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A Phoner With Spoon

Absolutely everything went wrong with this interview. Britt Daniel and I played e-mail tag until we finally got it together to meet at an Irving Plaza Guided by Voices show for which Spoon was opening. I sent the final confirmation e-mail and I got no reply. Huh? The last few e-mails seemed so definite. I was pissed. I thought, once again, in classic rock and roll tradition, I’m getting a snow-job from a lead singer on one of his little whims. Just great.

I had tickets so I went anyway. There he was. Britt Daniel. Blonde hair flapping all over the place rockin’ out in true form, hunky as ever in that all-American kind of way. I knew all the lyrics. I noticed much of the sold-out audience knew them too. Girls Can Tell is still on my rotation. Still pissed, I managed to enjoy the whole show even though said hunk blew me off.

Afterwards, I watch GbV. What can I say? Bob Pollard hadn’t looked this good in two years and the leg kicks were higher than ever. As he gave the front row beer from the band’s cooler, I looked over to the V.I.P. area where bands, managers, journalists, invited groupies etc. hang out. Since there was no interview being conducted, I wasn’t invited. There was Britt. I frowned and watched the end of the GbV show and bolted.

The following day there’s an e-mail from Britt. The bastard is e-mailing me to tell me how sorry he is he couldn’t do the interview  I say to myself lighting a cigarette and almost chose to ignore it. But I can’t. It reads something like, “Where were you? I searched the whole V.I.P. area for you.” Needless to say, this wasn’t a good omen for things to come. We manage to put together a phoner and it gets worse.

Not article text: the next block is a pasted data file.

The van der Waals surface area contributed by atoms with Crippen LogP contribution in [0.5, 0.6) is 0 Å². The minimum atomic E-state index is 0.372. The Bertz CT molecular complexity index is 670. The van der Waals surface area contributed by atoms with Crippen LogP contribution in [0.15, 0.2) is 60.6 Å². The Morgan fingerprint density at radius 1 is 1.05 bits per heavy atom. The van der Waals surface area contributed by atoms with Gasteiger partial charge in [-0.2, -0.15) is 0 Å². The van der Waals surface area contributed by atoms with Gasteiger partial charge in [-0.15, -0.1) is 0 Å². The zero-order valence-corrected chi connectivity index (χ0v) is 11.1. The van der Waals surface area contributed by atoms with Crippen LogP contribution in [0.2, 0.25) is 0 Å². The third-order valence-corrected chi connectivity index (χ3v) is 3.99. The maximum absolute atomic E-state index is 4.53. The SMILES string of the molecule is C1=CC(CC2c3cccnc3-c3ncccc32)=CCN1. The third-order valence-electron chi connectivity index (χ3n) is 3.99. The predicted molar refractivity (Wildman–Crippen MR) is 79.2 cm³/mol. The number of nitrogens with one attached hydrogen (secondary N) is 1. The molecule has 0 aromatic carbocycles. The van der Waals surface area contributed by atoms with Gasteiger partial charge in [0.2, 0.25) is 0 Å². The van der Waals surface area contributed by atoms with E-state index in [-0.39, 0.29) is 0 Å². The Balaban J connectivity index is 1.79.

I call Britt’s number – no girls, I’m not giving it out – and he picks up. The first thing I notice is that he’s not as laid back a rocker as I imagined… that is, most of the time they’re really mellow on the phone. But with the history of Britt having to explain his ex-relationship with Elektra I figure he’s had it with those questions and is on guard. Trying to feel him out, I talk about the show. He seems flattered but is still a little stiff but cool nonetheless. We talk for about twenty minutes when I notice my tape recorder had died sometime into the interview and I can’t exactly stop everything to figure it all out. After all, I’d fucked up already, not getting the interview at the show to begin with. Britt’s going to think I’m a moron.

I grab a pen and start writing longhand, which I haven’t done since high school.

It’s an interesting thing, I tell him, that they released three albums on different labels. There is a silence that screams back-off-bitch coming through the phone and I’m worried that I’ve made a big mistake. He’s come off, so far, as a brooding and intellectual, as opposed to the usual drunken slurring-every-word lead singer in most bands. He rationally says, “We weren’t sure we were a band anymore after Sneaks. Merge (owned and operated by Superchunk’s Mac McCaughan and Laura Ballance) was the only label who would talk to us. We couldn’t even get a small indie to listen to Girls Can Tell!”  Huh?  Am I hearing right?  One of the best albums of the year and they couldn’t find a label?